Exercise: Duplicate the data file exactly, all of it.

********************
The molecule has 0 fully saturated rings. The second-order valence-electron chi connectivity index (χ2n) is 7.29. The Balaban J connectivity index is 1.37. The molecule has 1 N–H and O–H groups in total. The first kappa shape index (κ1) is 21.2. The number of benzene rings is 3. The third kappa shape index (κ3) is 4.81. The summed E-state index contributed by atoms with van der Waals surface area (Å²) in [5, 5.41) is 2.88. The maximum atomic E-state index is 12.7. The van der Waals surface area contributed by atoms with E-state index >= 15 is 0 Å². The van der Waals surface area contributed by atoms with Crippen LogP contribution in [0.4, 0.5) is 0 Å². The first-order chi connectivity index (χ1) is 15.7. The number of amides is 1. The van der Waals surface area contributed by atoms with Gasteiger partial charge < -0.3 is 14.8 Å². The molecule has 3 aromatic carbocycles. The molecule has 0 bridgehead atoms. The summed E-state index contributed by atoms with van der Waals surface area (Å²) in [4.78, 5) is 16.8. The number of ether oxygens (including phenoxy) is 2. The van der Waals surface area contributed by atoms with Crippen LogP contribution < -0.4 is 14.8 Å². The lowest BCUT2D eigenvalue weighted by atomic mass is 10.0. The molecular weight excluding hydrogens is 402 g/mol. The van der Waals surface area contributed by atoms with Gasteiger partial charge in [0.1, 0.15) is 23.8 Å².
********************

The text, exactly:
The molecule has 0 fully saturated rings. The second-order valence-electron chi connectivity index (χ2n) is 7.29. The Balaban J connectivity index is 1.37. The molecule has 1 N–H and O–H groups in total. The first kappa shape index (κ1) is 21.2. The number of benzene rings is 3. The third kappa shape index (κ3) is 4.81. The summed E-state index contributed by atoms with van der Waals surface area (Å²) in [5, 5.41) is 2.88. The maximum atomic E-state index is 12.7. The van der Waals surface area contributed by atoms with E-state index >= 15 is 0 Å². The van der Waals surface area contributed by atoms with Crippen LogP contribution in [0.4, 0.5) is 0 Å². The first-order chi connectivity index (χ1) is 15.7. The number of amides is 1. The van der Waals surface area contributed by atoms with Gasteiger partial charge < -0.3 is 14.8 Å². The molecule has 3 aromatic carbocycles. The molecule has 0 bridgehead atoms. The summed E-state index contributed by atoms with van der Waals surface area (Å²) in [4.78, 5) is 16.8. The number of ether oxygens (including phenoxy) is 2. The van der Waals surface area contributed by atoms with Crippen LogP contribution < -0.4 is 14.8 Å². The lowest BCUT2D eigenvalue weighted by atomic mass is 10.0. The molecular weight excluding hydrogens is 402 g/mol. The van der Waals surface area contributed by atoms with Gasteiger partial charge in [0.1, 0.15) is 23.8 Å².